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Wednesday, 23 April 2008

A foreign currency is not money in South Africa

A foreign currency is not money in South Africa since it is not the generally accepted national unit of account.

Money has three functions:

1. Medium of exchange
2. Store of value
3. Unit of account

A foreign currency like the US Dollar or the Euro is a medium of exchange in South Africa. Some businesses and individuals will accept US Dollars or Euros as a means of payment, that is, as a medium of exchange because they can easily sell the foreign currency amounts at their local banks for Rands.

A "hard currency" is also a store of value in South Africa. The US Dollar and the Euro are “hard currencies” with daily changing market values. They are generally accepted world wide as a store of value. People know that there are daily small changes in their exchange values.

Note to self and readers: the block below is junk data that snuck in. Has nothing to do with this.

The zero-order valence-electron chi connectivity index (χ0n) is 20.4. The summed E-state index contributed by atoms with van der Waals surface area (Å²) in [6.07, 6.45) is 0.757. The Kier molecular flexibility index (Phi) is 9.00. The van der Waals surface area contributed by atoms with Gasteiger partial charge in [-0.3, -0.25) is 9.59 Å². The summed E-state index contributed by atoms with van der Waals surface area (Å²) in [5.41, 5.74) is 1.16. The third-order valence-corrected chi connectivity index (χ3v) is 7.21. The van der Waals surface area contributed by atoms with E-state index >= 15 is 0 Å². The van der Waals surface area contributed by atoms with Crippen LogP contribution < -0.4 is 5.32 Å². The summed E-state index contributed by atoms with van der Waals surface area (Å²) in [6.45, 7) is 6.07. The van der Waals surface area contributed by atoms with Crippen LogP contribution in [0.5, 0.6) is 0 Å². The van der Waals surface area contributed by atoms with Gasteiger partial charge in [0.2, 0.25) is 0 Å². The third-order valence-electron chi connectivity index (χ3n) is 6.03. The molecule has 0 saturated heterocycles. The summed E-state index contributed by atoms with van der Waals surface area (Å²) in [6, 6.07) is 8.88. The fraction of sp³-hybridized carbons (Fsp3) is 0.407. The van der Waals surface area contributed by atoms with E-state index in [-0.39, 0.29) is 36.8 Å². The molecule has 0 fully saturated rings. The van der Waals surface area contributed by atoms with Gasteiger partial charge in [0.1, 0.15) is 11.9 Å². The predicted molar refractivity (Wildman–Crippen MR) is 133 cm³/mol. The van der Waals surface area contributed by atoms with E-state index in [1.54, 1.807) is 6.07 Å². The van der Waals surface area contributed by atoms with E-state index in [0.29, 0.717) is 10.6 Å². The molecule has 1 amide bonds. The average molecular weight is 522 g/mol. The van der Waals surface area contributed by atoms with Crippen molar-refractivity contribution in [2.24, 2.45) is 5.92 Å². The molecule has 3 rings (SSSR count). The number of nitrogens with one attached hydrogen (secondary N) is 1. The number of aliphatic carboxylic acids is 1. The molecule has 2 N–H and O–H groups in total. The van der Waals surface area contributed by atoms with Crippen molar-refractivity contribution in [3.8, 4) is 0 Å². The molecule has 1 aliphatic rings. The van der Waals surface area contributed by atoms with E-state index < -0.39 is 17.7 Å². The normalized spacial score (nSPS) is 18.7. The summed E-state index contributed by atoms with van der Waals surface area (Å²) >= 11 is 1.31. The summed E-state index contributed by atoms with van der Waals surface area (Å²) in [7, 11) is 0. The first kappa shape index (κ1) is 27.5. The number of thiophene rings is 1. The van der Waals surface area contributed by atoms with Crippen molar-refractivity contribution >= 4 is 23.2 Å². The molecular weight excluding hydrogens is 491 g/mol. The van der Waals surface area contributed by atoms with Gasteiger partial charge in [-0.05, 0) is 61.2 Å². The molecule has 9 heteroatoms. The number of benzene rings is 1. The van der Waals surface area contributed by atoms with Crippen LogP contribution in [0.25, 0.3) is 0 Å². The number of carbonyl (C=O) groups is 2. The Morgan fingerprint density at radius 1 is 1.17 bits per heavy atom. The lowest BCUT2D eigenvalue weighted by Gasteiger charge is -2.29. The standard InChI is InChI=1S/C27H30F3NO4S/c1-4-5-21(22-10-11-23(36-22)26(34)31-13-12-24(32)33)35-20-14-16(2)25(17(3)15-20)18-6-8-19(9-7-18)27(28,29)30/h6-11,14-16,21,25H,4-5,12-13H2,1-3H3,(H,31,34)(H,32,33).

US Dollars or Euros are, however, not the generally accepted and legal national unit of account. They are thus not money in South Africa since they do not fulfil all three functions of money.

Foreign currencies are variable real value non-monetary items in South Africa.

The US Dollar is only money outside the United States of America in countries like Ecuador and Panama that have dollarized their economies. They use the US Dollar as their functional currency. They do not have their own national currencies. The US Dollar is both foreign exchange and functional currency only in countries that have dollarized their economies. That is not the case in South Africa.

Cabo Verde is planning to use the Euro as its national functional currency.

It appears very strange to state that the US Dollar or the Euro is not money. Technically speaking that is correct because an economic item can only be money if it fulfils all three functions of money. The Euro is only money in the European Monetary Union and the US Dollar is only money in the US and in countries that have dollarized their economies, e.g., Panama and Ecuador.